Innovative Best Teaching Practices Promoted at Symposium

Excellence in Teaching and Learning through innovative best teaching practices was promoted at a College of Health Sciences’ (CHS) symposium.

‘This theme is very fitting because as a learning institution we continuously seek new ways our curriculum in the College can encourage innovation and creativity in students,’ said Deputy Vice-Chancellor and Head of the College Professor Busisiwe Ncama. ‘Advancing technology will benefit patients and clients in hospitals and in clinic settings. To attract the best students and retain them, we need to be competitive and innovative in our teaching.

The annual Teaching and Learning symposium discussed establishing a common understanding of the Primary Health Care Curriculum, best practices in Education and the application of the seven graduate core competencies.

In 2014, the CHS Teaching and Learning Task Team – in collaboration with representatives from the KwaZulu-Natal Provincial Department of Health, stakeholders and community representatives – developed the Graduate Core Competencies Framework.

The Framework presents seven core competencies that are a common baseline for all graduates from the health sciences programmes in the CHS. The competencies are healthcare practitioner, scholar, professional, health advocate, leader and manager, communicator and collaborator. The competencies are developed in the practice environment ensuring cultural sensitivity, resilience, accessibility, flexibility, resourcefulness, reflectiveness, creativity, reflexivity and integrity.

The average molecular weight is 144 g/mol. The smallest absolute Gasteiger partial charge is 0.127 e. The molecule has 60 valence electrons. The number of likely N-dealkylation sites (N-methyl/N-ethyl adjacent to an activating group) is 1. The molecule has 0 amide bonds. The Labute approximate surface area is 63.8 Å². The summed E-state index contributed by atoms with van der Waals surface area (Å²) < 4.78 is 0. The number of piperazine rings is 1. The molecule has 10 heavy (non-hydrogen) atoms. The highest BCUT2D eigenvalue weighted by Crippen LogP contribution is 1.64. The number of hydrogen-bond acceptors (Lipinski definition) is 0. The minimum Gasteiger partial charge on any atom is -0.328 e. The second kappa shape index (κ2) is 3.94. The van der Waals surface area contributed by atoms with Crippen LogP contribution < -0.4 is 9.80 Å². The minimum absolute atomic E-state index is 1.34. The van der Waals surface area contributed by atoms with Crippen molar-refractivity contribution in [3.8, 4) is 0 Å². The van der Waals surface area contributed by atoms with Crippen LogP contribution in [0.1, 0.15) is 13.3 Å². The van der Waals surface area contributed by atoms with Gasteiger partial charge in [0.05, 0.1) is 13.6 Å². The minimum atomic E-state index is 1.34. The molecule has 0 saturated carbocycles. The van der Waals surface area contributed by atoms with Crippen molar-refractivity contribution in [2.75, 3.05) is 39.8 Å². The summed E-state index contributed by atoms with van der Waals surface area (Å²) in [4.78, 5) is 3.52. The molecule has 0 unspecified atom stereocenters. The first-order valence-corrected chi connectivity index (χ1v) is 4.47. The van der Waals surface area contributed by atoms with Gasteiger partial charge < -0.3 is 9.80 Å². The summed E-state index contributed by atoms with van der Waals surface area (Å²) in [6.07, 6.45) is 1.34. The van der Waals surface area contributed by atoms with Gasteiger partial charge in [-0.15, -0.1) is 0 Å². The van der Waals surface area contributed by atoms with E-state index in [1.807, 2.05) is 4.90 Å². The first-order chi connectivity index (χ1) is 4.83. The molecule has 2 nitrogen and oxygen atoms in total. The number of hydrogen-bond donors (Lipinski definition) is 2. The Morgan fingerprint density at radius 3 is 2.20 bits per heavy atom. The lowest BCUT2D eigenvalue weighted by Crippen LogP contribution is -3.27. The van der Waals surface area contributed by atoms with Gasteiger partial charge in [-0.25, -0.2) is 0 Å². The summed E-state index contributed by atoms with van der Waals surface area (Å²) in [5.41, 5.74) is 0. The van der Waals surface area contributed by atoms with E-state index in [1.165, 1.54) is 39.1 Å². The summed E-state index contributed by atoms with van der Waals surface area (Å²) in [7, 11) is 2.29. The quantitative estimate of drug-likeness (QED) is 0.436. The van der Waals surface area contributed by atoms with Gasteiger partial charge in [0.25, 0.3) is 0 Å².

In his keynote address, the Deputy Vice-Chancellor of Teaching and Learning at UKZN, Professor Sandile Phinda Songca, outlined the teaching and learning strategy of UKZN and put emphasis on research innovation and the importance of reviewing the curriculum.

Welcoming participants, the Dean of Teaching and Learning in the College of Health Sciences, Professor Sinegugu Duma, said: ‘This symposium has remained the space where we are reminded of our responsibilities as teachers, of the social contract we have with our students and the communities we serve. Our responsibly is huge because it is through praxis of teaching and learning that we are able to produce graduates and health practitioners who are competent, safe and fit for purpose.’

The CHS Teaching and Learning Office recognised three academics for the Teaching Excellence award category. Dr Bernard Gaerde was honoured for his contribution towards promoting the Decentralised Clinical Training Platform.

Professor Timothy Hardcastle and Professor Verusia Chetty were also recognised for their outstanding contribution to the teaching endeavor in the College in the same category

Words: Lihle Sosibo

Photographs: Supplied